To Cruelty:

You are tested for (b-1)*b^n-1, which is the Riesel problem for the special case, k=b-1. According to the website

http://harvey563.tripod.com/wills.txt, there are some large primes found: (up to base b=500, exponent > 1000)

(38-1)*38^136211-1 (this website wrongly writes the exponent as 136221)

(83-1)*83^21495-1

(98-1)*98^4983-1

(113-1)*113^286643-1

(125-1)*125^8739-1

(188-1)*188^13507-1

(228-1)*228^3695-1

(347-1)*347^4461-1

(357-1)*357^1319-1

(401-1)*401^103669-1

(417-1)*417^21002-1

(443-1)*443^1691-1

(458-1)*458^46899-1

(494-1)*494^21579-1

etc.

The first few bases without known prime are 128, 233, 268, 293, 383, 478, 488, ..., I known that you only test base 128 because it is the first such base, but how about larger bases?

How about (b-1)*b^n+1, the Sierpinski problem for the same case, k=b-1? Recently, I searched this form for bases b up to 500, but found no prime for b = 122, 123, 180, 202, 249, 251, 257, 269, 272, 297, 298, 326, 328, 342, 347, 362, 363, 419, 422, 438, 452, 455, 479, 487, 497, 498. Some terms are given by the CRUS project:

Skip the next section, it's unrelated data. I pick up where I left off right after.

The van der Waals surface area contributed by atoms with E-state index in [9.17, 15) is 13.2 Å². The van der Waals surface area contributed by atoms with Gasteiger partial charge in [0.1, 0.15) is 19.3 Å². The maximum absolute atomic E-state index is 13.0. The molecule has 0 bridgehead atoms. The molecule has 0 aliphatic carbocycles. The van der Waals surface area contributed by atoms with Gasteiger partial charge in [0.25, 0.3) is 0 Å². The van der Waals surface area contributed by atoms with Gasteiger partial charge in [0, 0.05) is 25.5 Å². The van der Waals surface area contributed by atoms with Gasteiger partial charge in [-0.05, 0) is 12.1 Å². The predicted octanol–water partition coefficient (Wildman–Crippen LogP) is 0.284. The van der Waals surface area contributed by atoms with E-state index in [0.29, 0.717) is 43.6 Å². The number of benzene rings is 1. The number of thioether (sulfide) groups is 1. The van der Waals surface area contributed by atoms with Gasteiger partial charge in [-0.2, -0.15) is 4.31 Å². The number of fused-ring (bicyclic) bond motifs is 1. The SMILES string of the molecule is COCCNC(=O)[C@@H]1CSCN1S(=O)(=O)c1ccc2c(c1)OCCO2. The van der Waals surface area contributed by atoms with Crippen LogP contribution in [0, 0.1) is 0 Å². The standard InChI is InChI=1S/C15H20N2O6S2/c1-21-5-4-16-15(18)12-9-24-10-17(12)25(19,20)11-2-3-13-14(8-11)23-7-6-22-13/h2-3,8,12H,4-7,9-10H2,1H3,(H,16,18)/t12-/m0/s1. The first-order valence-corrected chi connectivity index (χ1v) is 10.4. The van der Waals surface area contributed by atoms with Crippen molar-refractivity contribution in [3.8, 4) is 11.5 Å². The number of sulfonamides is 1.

http://www.noprimeleftbehind.net/cru...onjectures.htm.

Besides, how about (b+1)*b^n-1 and (b+1)*b^n+1 (the Sierpinski/Riesel problem for k=b+1)? You only tests the case b=3. (Of course, for the case (b+1)*b^n+1, b should not = 1 (mod 3), or all the numbers of this form are divisible by 3 and cannot be prime)